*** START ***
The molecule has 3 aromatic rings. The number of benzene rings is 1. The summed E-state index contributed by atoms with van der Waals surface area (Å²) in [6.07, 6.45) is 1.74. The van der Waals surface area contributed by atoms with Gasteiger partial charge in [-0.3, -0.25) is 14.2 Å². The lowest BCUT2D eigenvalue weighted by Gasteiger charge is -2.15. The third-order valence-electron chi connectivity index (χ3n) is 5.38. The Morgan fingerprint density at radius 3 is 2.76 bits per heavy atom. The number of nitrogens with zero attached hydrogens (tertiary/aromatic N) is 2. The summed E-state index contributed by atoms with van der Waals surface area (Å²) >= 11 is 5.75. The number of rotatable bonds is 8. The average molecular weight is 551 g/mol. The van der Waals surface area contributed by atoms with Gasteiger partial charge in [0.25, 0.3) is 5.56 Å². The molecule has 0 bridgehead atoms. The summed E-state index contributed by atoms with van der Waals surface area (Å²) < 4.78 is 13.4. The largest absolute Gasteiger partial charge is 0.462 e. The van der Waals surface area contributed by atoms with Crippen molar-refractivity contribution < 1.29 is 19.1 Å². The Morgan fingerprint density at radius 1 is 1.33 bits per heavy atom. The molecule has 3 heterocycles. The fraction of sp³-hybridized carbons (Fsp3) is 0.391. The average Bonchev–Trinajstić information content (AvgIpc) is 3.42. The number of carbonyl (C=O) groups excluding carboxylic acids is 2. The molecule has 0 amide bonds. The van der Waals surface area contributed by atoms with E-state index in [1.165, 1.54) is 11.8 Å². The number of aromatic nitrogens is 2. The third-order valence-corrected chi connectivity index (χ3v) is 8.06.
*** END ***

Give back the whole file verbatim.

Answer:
The molecule has 3 aromatic rings. The number of benzene rings is 1. The summed E-state index contributed by atoms with van der Waals surface area (Å²) in [6.07, 6.45) is 1.74. The van der Waals surface area contributed by atoms with Gasteiger partial charge in [-0.3, -0.25) is 14.2 Å². The lowest BCUT2D eigenvalue weighted by Gasteiger charge is -2.15. The third-order valence-electron chi connectivity index (χ3n) is 5.38. The Morgan fingerprint density at radius 3 is 2.76 bits per heavy atom. The number of nitrogens with zero attached hydrogens (tertiary/aromatic N) is 2. The summed E-state index contributed by atoms with van der Waals surface area (Å²) >= 11 is 5.75. The number of rotatable bonds is 8. The average molecular weight is 551 g/mol. The van der Waals surface area contributed by atoms with Gasteiger partial charge in [0.25, 0.3) is 5.56 Å². The molecule has 0 bridgehead atoms. The summed E-state index contributed by atoms with van der Waals surface area (Å²) < 4.78 is 13.4. The largest absolute Gasteiger partial charge is 0.462 e. The van der Waals surface area contributed by atoms with Crippen molar-refractivity contribution < 1.29 is 19.1 Å². The Morgan fingerprint density at radius 1 is 1.33 bits per heavy atom. The molecule has 3 heterocycles. The fraction of sp³-hybridized carbons (Fsp3) is 0.391. The average Bonchev–Trinajstić information content (AvgIpc) is 3.42. The number of carbonyl (C=O) groups excluding carboxylic acids is 2. The molecule has 0 amide bonds. The van der Waals surface area contributed by atoms with E-state index in [1.165, 1.54) is 11.8 Å². The number of aromatic nitrogens is 2. The third-order valence-corrected chi connectivity index (χ3v) is 8.06.